So you want to figure out if your property tax bill is going to go up with the new assessment? Good luck with that.
Trib has begun what will be a tsunami of coverage on the coming reassessment (as compared to the coverage of the political machinations that lead up to it) this year. They have also compiled via Realstats a lot of numbers which are fascinating in themselves. You can see their interactive site which shows the change in property values from the 2002 base year reference for Allegheny municipalities and wards in the city. Worth checking out in itself, there are some increases, and even some substantial decreases, in certain areas. Wards 10 and 12, East liberty(update, see below) and Homewood have seen a nominal decrease in their housing values by 50%. So adjusted for inflation you are talking -60, -70% give or take over a remarkably short period of less than a decade. That Eastside spillover sure has been extensive. Imagine the counterfactual without all that economic development and how far property taxes would have dropped. And when you compare that value to the average market increase, there will properties that see their tax bills drop by 70-75% if these numbers hold up in the county's assessment model.
Reality is a bit more painful since to get a market transaction, as is used to compute those numbers, you need to... well.. have a market transaction. Truth is there is so much vacancy and 'dead' parcels in Homewood that most of the market is not making it to a sale. In economic speak, the market is not clearing, most likely because the real economic value of most parcels is negative and we just have a hard time dealing with the concept of negative property valuations. So if we could calulate the actual value of properties in some neighborhoods they would be a lot less than even these numbers.
Braddock's decline, since it is obligatory to talk about Braddock, is only -35%, but when you are down to an average sales price (even after taking out non-arms lenght transactions mind you) of $13K you have to wonder how much lower you can go.. though to be honest, if Braddock is up to $13K it may represent an improvement in the most recent years. Scary as that is.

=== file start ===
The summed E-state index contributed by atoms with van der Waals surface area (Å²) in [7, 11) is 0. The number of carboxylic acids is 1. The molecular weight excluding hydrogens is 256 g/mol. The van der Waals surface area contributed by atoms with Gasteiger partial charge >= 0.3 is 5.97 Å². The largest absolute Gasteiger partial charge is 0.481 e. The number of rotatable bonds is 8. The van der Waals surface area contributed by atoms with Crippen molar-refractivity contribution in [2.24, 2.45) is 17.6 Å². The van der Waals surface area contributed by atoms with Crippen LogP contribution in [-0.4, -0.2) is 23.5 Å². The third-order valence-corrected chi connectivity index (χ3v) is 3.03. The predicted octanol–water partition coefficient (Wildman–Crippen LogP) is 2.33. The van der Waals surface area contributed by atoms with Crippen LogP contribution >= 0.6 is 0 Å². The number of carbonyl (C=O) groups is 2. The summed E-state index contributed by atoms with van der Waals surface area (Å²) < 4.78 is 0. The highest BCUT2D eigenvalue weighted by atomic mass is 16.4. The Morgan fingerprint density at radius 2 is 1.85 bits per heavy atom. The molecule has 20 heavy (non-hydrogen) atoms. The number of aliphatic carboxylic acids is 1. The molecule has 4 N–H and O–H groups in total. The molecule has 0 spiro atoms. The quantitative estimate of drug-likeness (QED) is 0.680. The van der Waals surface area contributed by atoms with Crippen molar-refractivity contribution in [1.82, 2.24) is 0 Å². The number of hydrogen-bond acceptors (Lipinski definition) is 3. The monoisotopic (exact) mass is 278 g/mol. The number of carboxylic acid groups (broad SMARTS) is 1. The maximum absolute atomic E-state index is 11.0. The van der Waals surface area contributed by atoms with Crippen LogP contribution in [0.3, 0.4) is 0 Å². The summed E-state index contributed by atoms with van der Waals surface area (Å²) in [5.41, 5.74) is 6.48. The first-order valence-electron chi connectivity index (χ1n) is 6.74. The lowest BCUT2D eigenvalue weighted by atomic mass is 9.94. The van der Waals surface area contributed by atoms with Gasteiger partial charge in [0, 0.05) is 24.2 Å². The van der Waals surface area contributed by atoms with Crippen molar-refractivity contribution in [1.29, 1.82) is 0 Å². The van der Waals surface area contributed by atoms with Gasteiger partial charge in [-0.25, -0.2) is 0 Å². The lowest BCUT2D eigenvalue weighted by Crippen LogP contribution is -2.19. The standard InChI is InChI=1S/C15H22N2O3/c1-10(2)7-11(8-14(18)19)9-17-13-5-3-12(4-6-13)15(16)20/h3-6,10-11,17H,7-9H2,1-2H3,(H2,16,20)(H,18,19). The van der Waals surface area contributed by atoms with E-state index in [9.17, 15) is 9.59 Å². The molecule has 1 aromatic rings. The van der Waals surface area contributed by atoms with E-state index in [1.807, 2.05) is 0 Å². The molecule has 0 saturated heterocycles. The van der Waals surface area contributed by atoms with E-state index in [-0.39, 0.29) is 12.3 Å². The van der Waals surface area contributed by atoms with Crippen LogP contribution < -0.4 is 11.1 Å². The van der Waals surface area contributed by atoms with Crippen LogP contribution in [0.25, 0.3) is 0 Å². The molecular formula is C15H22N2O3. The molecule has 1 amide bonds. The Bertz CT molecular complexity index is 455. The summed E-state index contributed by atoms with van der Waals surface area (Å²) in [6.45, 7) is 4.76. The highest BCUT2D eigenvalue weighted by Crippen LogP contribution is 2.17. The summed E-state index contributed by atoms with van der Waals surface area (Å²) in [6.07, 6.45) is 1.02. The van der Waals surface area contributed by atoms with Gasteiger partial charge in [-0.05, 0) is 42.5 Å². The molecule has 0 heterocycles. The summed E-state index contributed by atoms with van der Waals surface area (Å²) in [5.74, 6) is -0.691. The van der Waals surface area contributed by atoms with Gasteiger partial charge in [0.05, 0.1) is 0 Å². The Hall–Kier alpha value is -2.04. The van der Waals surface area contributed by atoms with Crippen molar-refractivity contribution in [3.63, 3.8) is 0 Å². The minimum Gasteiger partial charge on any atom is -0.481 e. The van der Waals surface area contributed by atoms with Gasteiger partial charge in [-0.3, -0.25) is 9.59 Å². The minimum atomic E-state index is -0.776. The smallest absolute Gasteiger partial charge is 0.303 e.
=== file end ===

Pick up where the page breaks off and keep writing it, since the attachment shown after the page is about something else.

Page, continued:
Not to pick on Braddock alone.. Homestead -43%, and down to an average value of $19K, so ditto on the impact the Waterfront has had on the actual community of Homestead. But again, in both communities it appears tax bills will be cut in half.
Their coverage also gives a starting point explaining that with county wide assessments going up 25% on average it is estimated, your taxes will go up or down based on whether your home’s assessed value went up more or less than 25%.. not if it went up or down period. If your home’s value went up by 10%, which would be a decent gain given the national real estate news in recent years, your county tax bill will likely be going down.
Fox Chapel from their data shows an increase in value of 14%.. Which if the county really does appreciate by 25% means that for homeowners in Fox Chapel, their county tax bill at least will actually be going down. Law of unintended consequences pops up again.
But those are just your county taxes, which for virtually everyone is the smallest of the 3 property taxes you pay if you are a property owner. Much bigger bills come from your school district and your municipality, and for those the 25% benchmark is pretty much irrelevant.
So with anti-windfall laws pretty much going to force taxing bodies to reset millage rates to keep their collections revenue-neutral with the new assessment values… will your taxes be going up? Basically you need 8 numbers to figure that out.
For the county, the average assessment in 2002 vs. now.
For your municipality, the average assessment in 2002 vs. now.
Your school district's average assessment in 2002 vs. now.
Your own home's assessment from 2002 compared to it’s new assessment.
We will skip the added complexities of calculating who is actually paying their tax bills which need to be figured in anti-windfall calculations. But hold that thought. Probably good to note that the story today was all in anticipation of new assessment values. Some may be confused; you have not been sent those values yet. They are slated to begin mailing on July 4th.
I guess you need 3 more numbers to calculate this out.. You will need the millage rates for your 3 taxing bodies to allow you to weight that out, or to calculate your tax bill explicitly. So 11 numbers in total. So once you get all that data together, come back to me and we will come up with a number for whether your total property tax bill increases, or decreases.